Grove church in 1773.

Writing in the 1790s, John Throsby noted that the small church, dedicated to St Helen, consisted of a nave and chancel, with a low tower and two bells. An old monumental stone was observed on the chancel floor; an alabaster slab 6.5 feet long, 3 feet 3 inches broad. The inscription reveals that this was the commemorative slab of Hugh Hercy Esq., who is buried in the chancel. Throsby also remarked that the parsonage house was ‘seated pleasantly’, having been ‘greatly improved by the liberal taste of the present possessor’.

The Retford historian, John Shadrach Piercy, described the church in the 1820s as follows:

'The situation of this church is peculiarly pleasing and interesting; seated on an eminence, and surrounded by trees rendered venerable from their great age ... The church is small and ancient; it is dedicated to St. Helen, and consists of a nave and chancel; in its exterior it has nothing whereof to boast, its interior is simple, clean, and in good repair. The tower is squat and contains two bells.'

The religious census of 1851 recorded that Grove parish covered an area of 1,287 acres and included a total population of 92 parishioners. There was space for 100 parishioners in the church, 22 of which were free. The general congregation in the morning was usually attended by 35 parishioners, whilst around 45 attended in the afternoon. There were 20 children enrolled in Sunday School, 10 attending in the morning and 10 in the evening. The living at this time was valued at £11 14s. 2d., whilst the tithes had been commuted for £144.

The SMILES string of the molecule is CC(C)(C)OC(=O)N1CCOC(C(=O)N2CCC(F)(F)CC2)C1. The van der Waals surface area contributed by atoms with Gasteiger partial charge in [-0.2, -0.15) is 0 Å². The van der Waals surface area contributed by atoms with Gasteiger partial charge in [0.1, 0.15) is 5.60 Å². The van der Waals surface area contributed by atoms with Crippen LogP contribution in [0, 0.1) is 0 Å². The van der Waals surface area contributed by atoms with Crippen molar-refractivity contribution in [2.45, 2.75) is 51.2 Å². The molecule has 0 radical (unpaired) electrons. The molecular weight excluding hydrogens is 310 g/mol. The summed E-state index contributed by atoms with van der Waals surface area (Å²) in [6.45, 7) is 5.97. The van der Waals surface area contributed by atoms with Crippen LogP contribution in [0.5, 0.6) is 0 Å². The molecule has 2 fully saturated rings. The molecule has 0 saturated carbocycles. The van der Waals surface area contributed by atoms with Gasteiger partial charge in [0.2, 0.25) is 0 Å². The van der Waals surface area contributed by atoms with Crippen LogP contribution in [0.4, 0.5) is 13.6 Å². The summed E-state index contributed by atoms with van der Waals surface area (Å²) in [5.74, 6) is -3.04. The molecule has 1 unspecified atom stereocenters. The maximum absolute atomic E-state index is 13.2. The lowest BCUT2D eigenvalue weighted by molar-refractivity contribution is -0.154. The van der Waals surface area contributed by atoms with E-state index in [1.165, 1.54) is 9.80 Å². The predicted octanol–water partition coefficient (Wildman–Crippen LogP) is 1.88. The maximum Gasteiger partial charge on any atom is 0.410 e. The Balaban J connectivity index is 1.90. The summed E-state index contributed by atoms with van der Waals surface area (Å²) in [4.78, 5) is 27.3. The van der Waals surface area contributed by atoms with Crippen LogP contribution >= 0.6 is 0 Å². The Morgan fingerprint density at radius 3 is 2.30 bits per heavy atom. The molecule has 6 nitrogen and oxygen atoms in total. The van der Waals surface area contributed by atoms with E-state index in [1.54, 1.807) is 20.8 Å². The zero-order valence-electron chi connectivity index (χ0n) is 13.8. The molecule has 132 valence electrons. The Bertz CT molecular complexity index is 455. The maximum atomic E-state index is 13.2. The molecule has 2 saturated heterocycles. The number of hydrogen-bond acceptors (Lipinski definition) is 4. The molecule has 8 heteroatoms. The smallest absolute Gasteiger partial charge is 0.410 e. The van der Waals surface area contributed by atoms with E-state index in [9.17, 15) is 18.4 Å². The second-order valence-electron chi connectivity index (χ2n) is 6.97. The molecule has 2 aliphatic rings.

Grove church in the
early-mid 19th century.

Sir William Glynne visited Grove twice, in 1841 and 1860, and provides a detailed architectural description:

'A small church, having only nave and Chancel and a brick turret over the W. end surmounted by a mean slated Spire.  The nave is Perpendr – and embatiled has one each side windows of 3 lights closely set – much like those at Headon – with merely foliated lights [Headon was visited on the same day in 1860]. The Chancel arch is on octagonal shafts. The Chancel seems to have been rebuilt in a poor debased style and has squareheaded windows of 3 and 4 lights. The Font is an ordinary one of octagonal form. The Interior is very bald and glaring – with high pues – but the churchyard is pretty and secluded.'

The church subsequently became 'so ruinous as to be no longer proof against the weather and the rain found ready ingress' which was a 'great discomfort to both clergy and people.' Rather than restore the church the rector, the Rev Evelyn Hardolph Harcourt Vernon, decided to build a new one and commissioned the Durham architect, Charles Hodgson Fowler. The site of the new church was a short distance to the north and services continued to take place in the old building until the new church was consecrated by the Bishop of Lincoln on 6 December 1882. The cost of its construction (over £4,000) was entirely met by the rector.